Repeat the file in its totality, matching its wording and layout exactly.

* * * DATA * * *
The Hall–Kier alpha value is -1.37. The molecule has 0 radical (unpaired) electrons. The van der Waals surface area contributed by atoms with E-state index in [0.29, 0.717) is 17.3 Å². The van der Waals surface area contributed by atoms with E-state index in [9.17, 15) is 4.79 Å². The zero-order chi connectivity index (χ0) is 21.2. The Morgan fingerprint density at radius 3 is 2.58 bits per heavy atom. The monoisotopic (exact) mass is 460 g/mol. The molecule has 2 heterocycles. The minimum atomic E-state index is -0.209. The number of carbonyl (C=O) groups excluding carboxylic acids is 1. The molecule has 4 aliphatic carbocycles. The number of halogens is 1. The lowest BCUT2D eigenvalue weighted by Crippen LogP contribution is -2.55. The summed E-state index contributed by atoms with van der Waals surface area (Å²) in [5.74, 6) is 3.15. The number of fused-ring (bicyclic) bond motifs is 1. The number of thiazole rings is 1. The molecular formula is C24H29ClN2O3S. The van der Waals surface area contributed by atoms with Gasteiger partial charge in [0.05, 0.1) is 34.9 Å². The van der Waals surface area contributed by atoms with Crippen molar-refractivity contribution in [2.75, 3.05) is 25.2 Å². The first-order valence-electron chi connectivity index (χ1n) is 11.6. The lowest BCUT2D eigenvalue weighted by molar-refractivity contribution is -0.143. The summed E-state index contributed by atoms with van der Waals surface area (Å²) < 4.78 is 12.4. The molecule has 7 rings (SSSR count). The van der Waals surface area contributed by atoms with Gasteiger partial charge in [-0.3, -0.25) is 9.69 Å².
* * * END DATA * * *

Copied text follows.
The Hall–Kier alpha value is -1.37. The molecule has 0 radical (unpaired) electrons. The van der Waals surface area contributed by atoms with E-state index in [0.29, 0.717) is 17.3 Å². The van der Waals surface area contributed by atoms with E-state index in [9.17, 15) is 4.79 Å². The zero-order chi connectivity index (χ0) is 21.2. The Morgan fingerprint density at radius 3 is 2.58 bits per heavy atom. The monoisotopic (exact) mass is 460 g/mol. The molecule has 2 heterocycles. The minimum atomic E-state index is -0.209. The number of carbonyl (C=O) groups excluding carboxylic acids is 1. The molecule has 4 aliphatic carbocycles. The number of halogens is 1. The lowest BCUT2D eigenvalue weighted by Crippen LogP contribution is -2.55. The summed E-state index contributed by atoms with van der Waals surface area (Å²) in [5.74, 6) is 3.15. The number of fused-ring (bicyclic) bond motifs is 1. The number of thiazole rings is 1. The molecular formula is C24H29ClN2O3S. The van der Waals surface area contributed by atoms with Gasteiger partial charge in [0.05, 0.1) is 34.9 Å². The van der Waals surface area contributed by atoms with Crippen molar-refractivity contribution in [2.75, 3.05) is 25.2 Å². The first-order valence-electron chi connectivity index (χ1n) is 11.6. The lowest BCUT2D eigenvalue weighted by molar-refractivity contribution is -0.143. The summed E-state index contributed by atoms with van der Waals surface area (Å²) < 4.78 is 12.4. The molecule has 7 rings (SSSR count). The van der Waals surface area contributed by atoms with Gasteiger partial charge in [-0.3, -0.25) is 9.69 Å².